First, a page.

Rennie's Mill Road Historic District
Rennie's Mill Road Historic District National Historic Site of Canada
Arrondissement historique de Rennie's Mill Road
Links and documents
1846/01/01 to 1920/01/01
Listed on the Canadian Register:
Statement of Significance
Description of Historic Place
Rennie’s Mill Road Historic District National Historic Site of Canada is an upper middle-class residential suburb located just beyond the centre of St. John’s, Newfoundland. Comprised of a harmonious group of large, wooden houses from the late 19th to the early 20th centuries, whose owners were for the most part prominent Newfoundlanders, it includes fine examples of Second Empire and Queen Anne Revival-style domestic architecture, set on well-treed lots. The designation refers to the area defined by Rennie’s Mill Road from Military Road running north one block to its termination at Circular and includes all the properties on the road (buildings on the west side numbers 21 to 79 and on the east side numbers 12 to 54 and the open spaces around them), extending to their rear property lines.
Rennie’s Mill Road Historic District was designated a national historic site of Canada in 1987 because:
- it is a remarkably harmonious and homogeneous grouping of upper middle class residences dating from the late 19th and early 20th centuries that are, for the most part, closely associated with individuals prominent in the political, financial and social life of Newfoundland in that period.
Built after the Great Fire of 1846, Rennie’s Mill Road Historic District was a safe and tranquil retreat from downtown St. John’s. The heritage value of the district resides in it association with prominent Newfoundlanders and in the physical illustration of a prosperous, stylish suburb of the late 19th and early 20th centuries.
Source: Historic Sites and Monuments Board of Canada, Minutes, November 1987.
Key elements contributing to the heritage value of this site include:
- the continuity of the streetscape without any major gaps;
- the spacious and well-treed lots;
- the consistent scale of the buildings and lot sizes;
- the generally consistent set-back of houses from the street;
- the mixture of single and double houses;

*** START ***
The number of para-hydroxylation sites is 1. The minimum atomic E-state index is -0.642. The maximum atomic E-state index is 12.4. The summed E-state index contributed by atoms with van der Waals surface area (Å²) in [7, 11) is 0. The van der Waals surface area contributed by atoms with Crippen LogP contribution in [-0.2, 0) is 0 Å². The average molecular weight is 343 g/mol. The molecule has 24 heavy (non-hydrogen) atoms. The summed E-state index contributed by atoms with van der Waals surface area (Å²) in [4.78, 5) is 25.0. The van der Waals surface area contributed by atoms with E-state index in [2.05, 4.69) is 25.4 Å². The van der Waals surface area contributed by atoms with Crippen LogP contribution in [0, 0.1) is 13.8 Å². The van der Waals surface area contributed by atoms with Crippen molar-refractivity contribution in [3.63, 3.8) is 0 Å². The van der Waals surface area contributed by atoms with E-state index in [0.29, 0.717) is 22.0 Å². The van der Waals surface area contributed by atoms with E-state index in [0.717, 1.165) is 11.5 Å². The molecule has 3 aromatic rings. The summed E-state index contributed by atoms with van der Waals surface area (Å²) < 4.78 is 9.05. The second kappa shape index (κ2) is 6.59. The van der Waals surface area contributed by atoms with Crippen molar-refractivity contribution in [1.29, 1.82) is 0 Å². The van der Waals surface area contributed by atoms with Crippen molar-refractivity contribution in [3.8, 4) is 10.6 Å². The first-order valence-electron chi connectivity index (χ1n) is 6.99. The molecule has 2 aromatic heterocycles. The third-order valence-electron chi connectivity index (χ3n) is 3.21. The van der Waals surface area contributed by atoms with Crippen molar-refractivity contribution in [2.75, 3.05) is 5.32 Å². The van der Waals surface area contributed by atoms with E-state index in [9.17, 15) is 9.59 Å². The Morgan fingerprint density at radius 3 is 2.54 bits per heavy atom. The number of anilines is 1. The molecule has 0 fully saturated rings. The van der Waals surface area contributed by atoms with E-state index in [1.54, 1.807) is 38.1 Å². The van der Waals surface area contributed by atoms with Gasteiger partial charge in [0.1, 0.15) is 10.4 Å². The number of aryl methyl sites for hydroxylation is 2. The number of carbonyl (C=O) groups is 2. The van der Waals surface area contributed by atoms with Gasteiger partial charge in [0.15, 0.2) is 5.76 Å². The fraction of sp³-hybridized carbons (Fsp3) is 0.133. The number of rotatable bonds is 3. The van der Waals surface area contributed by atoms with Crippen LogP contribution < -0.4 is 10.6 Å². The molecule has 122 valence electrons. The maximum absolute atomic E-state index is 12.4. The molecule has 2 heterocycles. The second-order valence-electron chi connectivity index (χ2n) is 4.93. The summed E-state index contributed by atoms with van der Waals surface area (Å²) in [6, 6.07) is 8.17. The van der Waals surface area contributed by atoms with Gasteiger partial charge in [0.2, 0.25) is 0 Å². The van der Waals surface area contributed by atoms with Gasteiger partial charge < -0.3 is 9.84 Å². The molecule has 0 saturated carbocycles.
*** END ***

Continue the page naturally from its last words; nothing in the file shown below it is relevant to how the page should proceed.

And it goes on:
- the predominance of wooden architecture;
- the presence along the front of many lots of low stone walls or wrought iron fences;
- the square massing, hipped roof, and classically-inspired design and detailing of the mid-19th century houses, including numbers 36 to 38, 63 and 69;
- the late 19th-century Second Empire-style houses, with their pavilion massing, steeply pitched mansard roofs, and classically-inspired detailing;
- the Second Empire houses designed by J.T. Southcott, with their bellcast mansard roofs, round-headed dormers, bay windows on the front facade, side entranceway, fine detailing and interior ground floor hallway running parallel to the main facade;
- Park Place, a quadruple residence with a double house flanked by single houses in the Southcott variant of Second Empire style;
- the Second-Empire-style residence at number 49 with its brick construction material, stone trim, and central entrance;
- the Queen Anne Revival-style houses with their rectangular massing enlivened by projecting bays, wings, and towers, high, varied roof lines, deep cornices, fine detailing, clapboard or shingle sheathing, porches, balconies and variety of window types;
- the heritage value of the Queen Anne Revival-style Winterholme National Historic Site of Canada.
Government of Canada
Historic Sites and Monuments Act
National Historic Site of Canada
1880/01/01 to 1905/01/01
Theme - Category and Type
- Expressing Intellectual and Cultural Life
- Architecture and Design
Function - Category and Type
Architect / Designer
Location of Supporting Documentation
National Historic Sites Directorate, Documentation Centre, 5th Floor, Room 89, 25 Eddy Street, Gatineau, Quebec
Cross-Reference to Collection